Wartime love story set in Abyssinia, Eritrea and the Yemen in 1935–1945.
This is the story of Amedeo Guillet - an Italian cavalry officer who was sent out to Abyssinia as part of Mussolini's army to establish and command a troop of 2000 Spahis - or Arabic cavalry. He met and fell in love with Khadija - a beautiful Ethiopian Muslim. Together they held up the British lorries heaving up the mountain road to Asmara and blew up the important Ponte Aosta. Eventually Amedeo went on the run disguised as an Arab. He made it to Yemen, only to be thrown in jail.
There are few stories more cinemagraphic than this - fascist Italy; Amadeo's early years in Ethiopia commanding the Cossack-like Spahis; the brutal Abyssinian war; the last ever cavalry charge the British army faced which was led by Amedeo (Eritrea 1941 - his men were massacred by tanks and sub-machine guns); defeat and guerrilla warfare against the British; then flight, disguised as an Arab, imprisonment in the Yemen, and a great love lost as Amedeo leaves his beloved Khadija behind to face her future alone and returns to Italy to his fiancée and a career as a distinguished Italian diplomat and Arabist.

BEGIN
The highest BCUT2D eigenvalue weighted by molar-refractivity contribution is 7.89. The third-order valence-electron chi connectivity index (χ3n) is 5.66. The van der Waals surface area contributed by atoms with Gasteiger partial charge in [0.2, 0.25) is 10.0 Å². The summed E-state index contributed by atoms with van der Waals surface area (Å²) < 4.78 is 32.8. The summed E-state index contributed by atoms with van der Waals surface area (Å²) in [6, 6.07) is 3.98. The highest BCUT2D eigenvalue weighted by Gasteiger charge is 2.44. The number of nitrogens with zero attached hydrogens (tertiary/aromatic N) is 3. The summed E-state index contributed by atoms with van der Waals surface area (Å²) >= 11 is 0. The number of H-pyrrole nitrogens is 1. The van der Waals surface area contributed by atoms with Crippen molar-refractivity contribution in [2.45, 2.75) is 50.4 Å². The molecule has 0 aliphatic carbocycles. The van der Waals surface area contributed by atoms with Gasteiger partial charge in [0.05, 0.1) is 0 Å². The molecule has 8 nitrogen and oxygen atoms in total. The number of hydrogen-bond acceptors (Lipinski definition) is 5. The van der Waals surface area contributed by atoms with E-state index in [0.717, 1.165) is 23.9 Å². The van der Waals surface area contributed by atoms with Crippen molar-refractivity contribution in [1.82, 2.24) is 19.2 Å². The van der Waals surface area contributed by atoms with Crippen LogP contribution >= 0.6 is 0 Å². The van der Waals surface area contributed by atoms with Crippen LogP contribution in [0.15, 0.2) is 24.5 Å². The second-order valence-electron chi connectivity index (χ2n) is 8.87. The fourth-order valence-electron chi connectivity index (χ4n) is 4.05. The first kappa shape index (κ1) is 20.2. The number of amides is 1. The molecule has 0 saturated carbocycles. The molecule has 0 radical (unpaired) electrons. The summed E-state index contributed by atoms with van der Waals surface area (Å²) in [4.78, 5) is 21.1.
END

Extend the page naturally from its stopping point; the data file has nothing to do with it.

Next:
This is a rare view of World War Two from an Italian perspective; particularly valuable are the chapters that tell the story of Italian resistance to the Nazis, and the Nazis' subsequent withdrawal from Italy in 1943.
Amedeo Guillet is still alive and living in County Meath, Ireland. Khadija is lost. Sebastian O'Kelly is a journalist for the 'Mail' and 'Telegraph' and has had Amadeo's full cooperation in writing this book. This is a very valuable, absolutely stunning story, beautifully told by O'Kelly.